3. zen Says:

    Hi Dave,
    I think in the case of "successful states", you are right. There will be coexistence and even preponderance of the state, but not every state will be successful.  Many will fail. Some will erode and muddle through. Mexico, a formerly stable MIC is now in more difficulties than most experts thought possible just a few years ago.
    There’s a difference between the ability to kick down a door and being able to govern effectively on the assumption that you will *not* need to kick down most people’s doors to gain compliance.  As with traffic laws, people comply generally because they are aware it is in their own self-interest to do so and not just because there’s a cop behind them. A great strength of our society is that for all its flaws, it operates on the premise that as far as the rules go, the playing field is level under the law. When the government shifts to writing rules where people are not equal or the game is rigged, that voluntary compliance evaporates when public perception catches up and the state loses its moral legitimacy from fronting for a kleptocracy. Our elite today, in my view, tend to discount this, consumed as they are with their own cleverness and sense of entitlement, in a way past generations of elite did not. It isn’t that past elites did not benefit from public service – they did – but generally they did so indirectly, with more discretion, less excess and a far greater concern for appearances and the public welfare.

  4. Richard B Says:

    Emerging technologies and SEIs truly will be game-changers. But when we consider the nation-state endangered, we overlook three truths. First, SEIs , and other belligerent NGOs, have no defensive capabilites except anonymity (usually in the form of ‘Where’s Osama’ or ‘whack-the-mole’).  Second, hiding is easy in our 2010 but what abut Orwell’s 1984? Third, emerging technologies, particularly data-mining, will drmatically increase the capabilities of, and therefore elite’s attractiveness of, omnisurveillance.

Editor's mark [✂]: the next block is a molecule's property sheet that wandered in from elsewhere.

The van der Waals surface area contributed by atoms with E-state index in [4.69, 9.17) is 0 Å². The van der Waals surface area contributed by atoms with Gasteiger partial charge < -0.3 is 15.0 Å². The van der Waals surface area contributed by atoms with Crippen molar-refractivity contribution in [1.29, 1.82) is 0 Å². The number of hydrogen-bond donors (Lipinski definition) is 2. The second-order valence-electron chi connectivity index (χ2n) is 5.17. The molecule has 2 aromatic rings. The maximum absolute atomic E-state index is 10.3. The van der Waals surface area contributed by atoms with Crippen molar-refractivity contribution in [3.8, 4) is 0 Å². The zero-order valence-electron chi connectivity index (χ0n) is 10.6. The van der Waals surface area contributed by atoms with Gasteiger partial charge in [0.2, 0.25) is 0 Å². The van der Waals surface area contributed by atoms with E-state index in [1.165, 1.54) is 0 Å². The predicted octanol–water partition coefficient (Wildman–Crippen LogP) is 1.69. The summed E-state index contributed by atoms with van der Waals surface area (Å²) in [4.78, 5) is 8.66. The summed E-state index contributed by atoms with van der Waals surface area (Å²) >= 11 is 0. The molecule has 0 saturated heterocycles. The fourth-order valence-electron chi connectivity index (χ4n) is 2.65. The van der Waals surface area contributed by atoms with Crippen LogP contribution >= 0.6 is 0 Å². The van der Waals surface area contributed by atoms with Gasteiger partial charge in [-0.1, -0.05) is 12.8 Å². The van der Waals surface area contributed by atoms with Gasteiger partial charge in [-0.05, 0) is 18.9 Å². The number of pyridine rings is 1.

If such a reaction has any (10%?) likelihood, what can we parents do to mitigate the risks for our children?

  5. JV Says:

    Kind of like the "networked" senators of Rome to Europe royals that sent Columbus to find money for them in asia?  Networks of power elite are as old as history.This extrapolation of history and telecommunications works if there is enough wealth to allow large numbers of "superempowered" to "have it all."  If not is is still "bread & circuses"  or as it is named today "Facebook & Twitter" to keep people content to let local governments continue to hold the barbarians out.  Isn’t this article about keeping citizens content with "goods & services" while the elite get on with things? The current collapse of wealth in America and the power of Chinese communists to control Google argues that Rome is still the model, not "can’t we all live together as superempowered citizens respecting diversity and promoting self esteem."

  6. Chaz P Says:

    Mark –

    For clarification, how is this different from Neo-Medievalism, and the general trend of polities’ leaders to become more careerist/self-interested over time?

    Secondly, (while I still assert that this is nothing new) how do we regain control? Barring an ultimate (and singular) victor reasserting the rule of (his own) law, that is.

  7. zen Says:

    Fantastic comments!
    Hi Richard B,
    Agree with you that SEI maximize their combat utility as a superempowered suicide bomber and decline in direct proportion to the value they place upon their lives, freedom or comfort. The problem is that narrow strand of humanity that is highly intelligent, fanatical and who have "lone wolf" psychology that creates a social isolation that prevents them from appearing on our radars. Of course, Nidal Hasan, the Underpants bomber and various school shooters indicate that our radar isn’t really very good even when a dangerous person is on it.